(Some of you are under the illusion that I just pick songs at random.  Nothing could be further from the truth, boys and girls.  Supreme Court Justice Oliver Wendell Holmes famously wrote that, "The common law is not a brooding omnipresence in the sky," but 2 or 3 lines is not the common law -- there is a brooding omnipresence at work here.  You may not be attuned enough to discern the subtle pattern that I have woven into 2 or 3 lines, but trust me -- it is there.)  

At 00:23, there's a snippet from EMF's #1 hit from 1991, "Unbelievable."  (Don't blink -- you might miss it.)  

Next, the unmistakable introduction to Led Zeppelin's "Good Times, Bad Times" is mashed up with Fergie's 2006 hit, "London Bridge" -- which is the source of the lyrics quoted at the top of the post.

Fergie in front of a (but
not the) London bridge
The "London Bridge" vocals continue as "Good Times, Bad Times" makes a seamless transition to Joan Jett's "I Love Rock 'n' Roll."  

"Islands May Close" then closes with a minute or so from "I'm Real (Murder Remix"), a 2001 collaboration by Jennifer Lopez and Ja Rule.  The instrumental track that accompanies J-Lo and Ja Rule's vocals is from "Heartbeats," a 2003 single by The Knife, which is an electronic music duo from Sweden.

Putting together mashups like this one requires an almost encyclopedic knowledge of pop music.  I'm sure that the process of stitching together all the disparate vocal and instrumental tracks that are vertically and horizontally combined in a mashup like this one requires a lot of technical skill and a lot of time.  But it seems to me that the key is having a brain that can retrieve just the right snippet from just the right song to plug into the musical jigsaw puzzle.

The Super Mash Bros. are a couple of guys who met up in 2006 while attending a Los Angeles high school.  Their name is taken from their favorite Nintendo 64 game, "Super Smash Bros," and most of their song titles are inside jokes that only their close friends understand. 

The Mile(y) High Club cover (2012)
I've been listening to the Super Mash Bros. nonstop for the last few days.  Their stuff is just delightful (not to mention addictive).  Their mashups incorporate many, many songs that deserve to be featured on 2 or 3 lines -- you can expect to see a post about "London Bridge" later this year.

I highly recommend following the Super Mash Bros. on Twitter (@SuperMashBros).  Here's just one example of their tweets:  "Anyone have tips on how to get my beard to look more like gosling in the notebook and less like to catch a predator?"

Ryan Gosling in The Notebook
"Islands May Close But Little Hawaii Is Forever" is from the duo's most recent album, The Mile(y) High Club.  I'm going to embed the song here so you don't have to scroll all the way back to the top to listen to it again.  (Is there anything else 2 or 3 lines can do to make your life easier?)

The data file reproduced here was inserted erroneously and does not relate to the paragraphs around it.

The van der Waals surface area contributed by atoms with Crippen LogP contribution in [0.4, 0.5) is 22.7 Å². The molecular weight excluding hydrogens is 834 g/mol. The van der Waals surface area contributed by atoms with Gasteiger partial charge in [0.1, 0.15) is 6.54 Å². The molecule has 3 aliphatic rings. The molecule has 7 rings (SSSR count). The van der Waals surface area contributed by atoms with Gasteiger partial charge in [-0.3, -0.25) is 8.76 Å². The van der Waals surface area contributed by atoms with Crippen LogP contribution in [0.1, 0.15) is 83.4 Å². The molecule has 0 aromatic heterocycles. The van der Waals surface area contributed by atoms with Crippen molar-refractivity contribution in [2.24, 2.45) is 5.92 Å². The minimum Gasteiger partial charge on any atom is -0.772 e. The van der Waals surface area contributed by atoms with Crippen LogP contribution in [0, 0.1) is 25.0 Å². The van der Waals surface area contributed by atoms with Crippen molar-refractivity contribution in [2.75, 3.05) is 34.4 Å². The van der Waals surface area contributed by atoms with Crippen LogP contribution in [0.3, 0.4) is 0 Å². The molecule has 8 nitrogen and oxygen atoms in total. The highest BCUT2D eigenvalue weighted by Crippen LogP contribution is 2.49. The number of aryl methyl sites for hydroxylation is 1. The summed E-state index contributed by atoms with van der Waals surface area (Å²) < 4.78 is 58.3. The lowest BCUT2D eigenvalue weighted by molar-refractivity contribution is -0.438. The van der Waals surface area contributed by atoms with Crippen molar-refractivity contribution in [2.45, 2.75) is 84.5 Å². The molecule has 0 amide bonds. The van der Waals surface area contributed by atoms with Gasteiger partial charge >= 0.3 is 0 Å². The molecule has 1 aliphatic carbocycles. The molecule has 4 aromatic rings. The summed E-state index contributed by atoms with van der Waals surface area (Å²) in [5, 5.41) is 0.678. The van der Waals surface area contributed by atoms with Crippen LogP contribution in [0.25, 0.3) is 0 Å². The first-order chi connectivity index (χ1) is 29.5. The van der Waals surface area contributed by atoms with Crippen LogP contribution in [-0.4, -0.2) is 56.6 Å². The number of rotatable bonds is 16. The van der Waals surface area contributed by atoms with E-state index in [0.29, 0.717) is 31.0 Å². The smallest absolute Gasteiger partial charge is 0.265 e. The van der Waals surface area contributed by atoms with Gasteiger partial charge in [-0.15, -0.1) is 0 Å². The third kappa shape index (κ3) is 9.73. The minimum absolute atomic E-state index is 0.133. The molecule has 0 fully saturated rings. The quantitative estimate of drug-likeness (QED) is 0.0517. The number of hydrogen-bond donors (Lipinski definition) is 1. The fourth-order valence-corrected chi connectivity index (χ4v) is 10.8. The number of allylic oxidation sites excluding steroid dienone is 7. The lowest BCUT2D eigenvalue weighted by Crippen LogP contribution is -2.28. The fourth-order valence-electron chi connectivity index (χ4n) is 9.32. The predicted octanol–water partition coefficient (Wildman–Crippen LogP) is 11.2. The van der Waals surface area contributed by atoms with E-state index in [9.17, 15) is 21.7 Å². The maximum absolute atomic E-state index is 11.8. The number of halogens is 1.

Tuesday, March 19, 2013

Red Hot Chili Peppers -- "Dani California" (2006)


Getting born in the state of Mississippi
Papa was a copper and mama was a hippie 

A Mississippi policeman for a father and a hippie for a mother?  No wonder the heroine of "Dani California" had problems fitting in.

Dani California certainly got around.  She broke rocks in an Alabama prison, broke the law in Louisiana, and robbed a bank in Indiana.  Dani tried to make it to Minnesota, but was shot down by a North Dakota lawman before she got there.

I'm guessing Dani California wasn't her real name.  The song never places her outside of the Central Time Zone, but you have to think she made it to California at some point.  Otherwise, her moniker doesn't make a lot of sense.


"Dani California" is a single from the RHCP's ninth studio album, Stadium Arcadium, which was released in 2006.  It was a top ten hit in the United States, Canada, Australia, the UK, and most European countries.  It only made it to #57 in France.  (What is it with those people anyway?)

Was Dani California based on a real person?  Many people believe that she is a composite of a number of past lovers of the Red Hot Chili Peppers' lead singer, Anthony Kiedis.  (We'll refer to the band as the "RHCP" from here on.)

Dani is also mentioned in the title track of the RHCP's previous album, By the Way:

Dani the girl 
Is singing songs to me
Beneath the marquee
Of her soul

In 2007, Showtime debuted a new television series titled Californication -- which just happens to be not only the name of the 1999 RHCP hit single that was featured in the previous 2 or 3 lines, but also the title of the hugely successful album of the same name.  (Click here to read that post.)  It sold five million copies in the U.S. alone, and over 15 million copies worldwide.

Californication DVDs
Not surprisingly, the RHCP lawyered up when they heard about the Showtime series.  Click here if you'd like to read the complaint they filed against Showtime and the producer of the Californication series.  (I can't imagine why you would want to read it, but some of my readers are very odd people.)

The case was settled out of court.  Litigation is very expensive, and it's difficult to justify spending the kind of money you have to spend to go to trial unless you have an open-and-shut case.  In addition, it's not clear that the band would have been entitled to much in the way of damages even if they had prevailed at trial.